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Wednesday, November 23, 2011


Many of us are intrigued by the Universe.  I even once worked for NASA on the Search for Extraterrestrial Intelligence (SETI), and on 20July1976, 35 years ago, was in a group that first saw the image of Mars, line by line, at the Ames Research Center, before it was released to the public.

Carl Sagan was with us and I quote from SIMPLE SOLUTIONS for Humanity:

Who knows, maybe fuzzy Green Ladies could have shown up. I still remember Sagan pontificating as to why the color of Mars had a salmon-tinge, and commented so in fine scientific detail…except, well into his elocution, a technician sheepishly commented, “Dr. Sagan, we haven’t yet applied the correction filters.” That’s the only time I saw Sagan visibly embarrassed. It turned out that the addition of the filters did not change the salmon hue.

This was exactly seven years after Neil Armstrong first stepped on the Moon, the Soviet Union remained ominous and space was a matter of national pride.  Our efforts in space helped bring an end to the Cold War, and much of this expenditure was worth the cost.

But times have changed.  I've since then many times questioned the high cost of Shuttle launches, the white elephant known as the International Space Station, and felt even experiments on Mars as a waste of money.  So on Saturday we send Curiosity (right) to Mars with a price tag of $2.5 billion.  Yes, billions.  This will be the 40th such attempt to/on/around Mars, and two-thirds have in some way failed.  The latest embarrassment only last month was a Russian effort to send a spacecraft with Chinese probe to Phobos, a Mars moon.  This one apparently got stuck in an orbit around Planet Earth, but only cost $170 million.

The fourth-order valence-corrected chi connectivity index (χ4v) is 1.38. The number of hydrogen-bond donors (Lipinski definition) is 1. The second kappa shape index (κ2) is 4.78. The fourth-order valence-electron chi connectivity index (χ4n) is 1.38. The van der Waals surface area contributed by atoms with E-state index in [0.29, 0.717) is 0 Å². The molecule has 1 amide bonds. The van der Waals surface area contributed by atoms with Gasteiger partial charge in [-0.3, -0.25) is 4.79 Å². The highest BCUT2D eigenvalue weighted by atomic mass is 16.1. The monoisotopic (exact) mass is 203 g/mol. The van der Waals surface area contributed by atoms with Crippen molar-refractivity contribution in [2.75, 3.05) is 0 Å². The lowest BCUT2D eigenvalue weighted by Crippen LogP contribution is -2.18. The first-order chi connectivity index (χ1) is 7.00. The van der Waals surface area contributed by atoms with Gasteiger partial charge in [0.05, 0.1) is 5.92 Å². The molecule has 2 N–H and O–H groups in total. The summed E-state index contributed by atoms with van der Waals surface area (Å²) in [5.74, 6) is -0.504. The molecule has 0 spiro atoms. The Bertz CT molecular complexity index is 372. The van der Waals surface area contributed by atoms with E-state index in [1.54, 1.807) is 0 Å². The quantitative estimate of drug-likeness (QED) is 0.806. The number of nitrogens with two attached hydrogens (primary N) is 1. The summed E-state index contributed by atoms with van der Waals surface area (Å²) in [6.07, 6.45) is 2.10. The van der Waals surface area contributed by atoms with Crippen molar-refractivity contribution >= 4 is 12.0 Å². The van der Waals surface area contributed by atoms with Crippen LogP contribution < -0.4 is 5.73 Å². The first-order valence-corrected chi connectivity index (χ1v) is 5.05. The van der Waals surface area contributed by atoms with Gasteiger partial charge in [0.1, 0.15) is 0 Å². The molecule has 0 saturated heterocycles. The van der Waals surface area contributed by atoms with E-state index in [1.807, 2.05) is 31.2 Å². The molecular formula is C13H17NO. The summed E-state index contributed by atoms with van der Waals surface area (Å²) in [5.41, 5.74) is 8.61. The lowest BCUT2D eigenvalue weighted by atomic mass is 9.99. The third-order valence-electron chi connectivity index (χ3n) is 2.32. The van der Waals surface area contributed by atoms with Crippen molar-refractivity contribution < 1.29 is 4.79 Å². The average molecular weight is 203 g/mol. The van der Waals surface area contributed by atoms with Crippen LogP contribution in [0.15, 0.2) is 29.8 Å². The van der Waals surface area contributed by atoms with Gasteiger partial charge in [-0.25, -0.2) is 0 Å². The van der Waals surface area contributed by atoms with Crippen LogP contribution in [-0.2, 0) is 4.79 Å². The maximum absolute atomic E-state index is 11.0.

There is one scientifically justifiable, but societally fearsome, system component, carefully called a radioisotope thermoelectric generator, a power source that was successfully used on that Viking craft that sent back that original photo in 1976.  This is a nuclear powerplant and uses 10.6 pounds of plutonium dioxide.  What if Curiosity, also known as the Mars Science Laboratory, crashes into your backyard?  The odds are low, infinitesimally small, but....

The Apollo Project cost $25 billion (about $190 billion today).  Certainly, for the accomplishment and Cold War benefits, this was tax money well spent.  But, let's face it, any manned mission to Mars will remain a pipe dream for centuries, and there is no rational reason for again landing on our Moon.  Let China do it for their national pride.  Maybe, combined with military spending, they, too, will disintegrate as the Soviet Union did.  For now, let us focus on the needs of Planet Earth and Humanity.  Sure, continue some of the science, as for example, even an expanded SETI effort.

I wish Curiosity--name from winning essay of 12-year old Clara Ma--well, as I too am curious if there is water on Mars, plus the money has largely already been spent, mostly by two of my stocks, Boeing and Lockheed.  But, NASA, please, no more.

The Dow Jones Industrials further sunk 236 to 11,258, reflecting similar declines around the world.  Gold fell $11/toz to $1693 and oil eased down, the WTI to $96/barrel and the Brent to $107/barrel.

Kenneth, once a Category 4 hurricane in the East Pacific, is now only a tropical storm, and is weakening:


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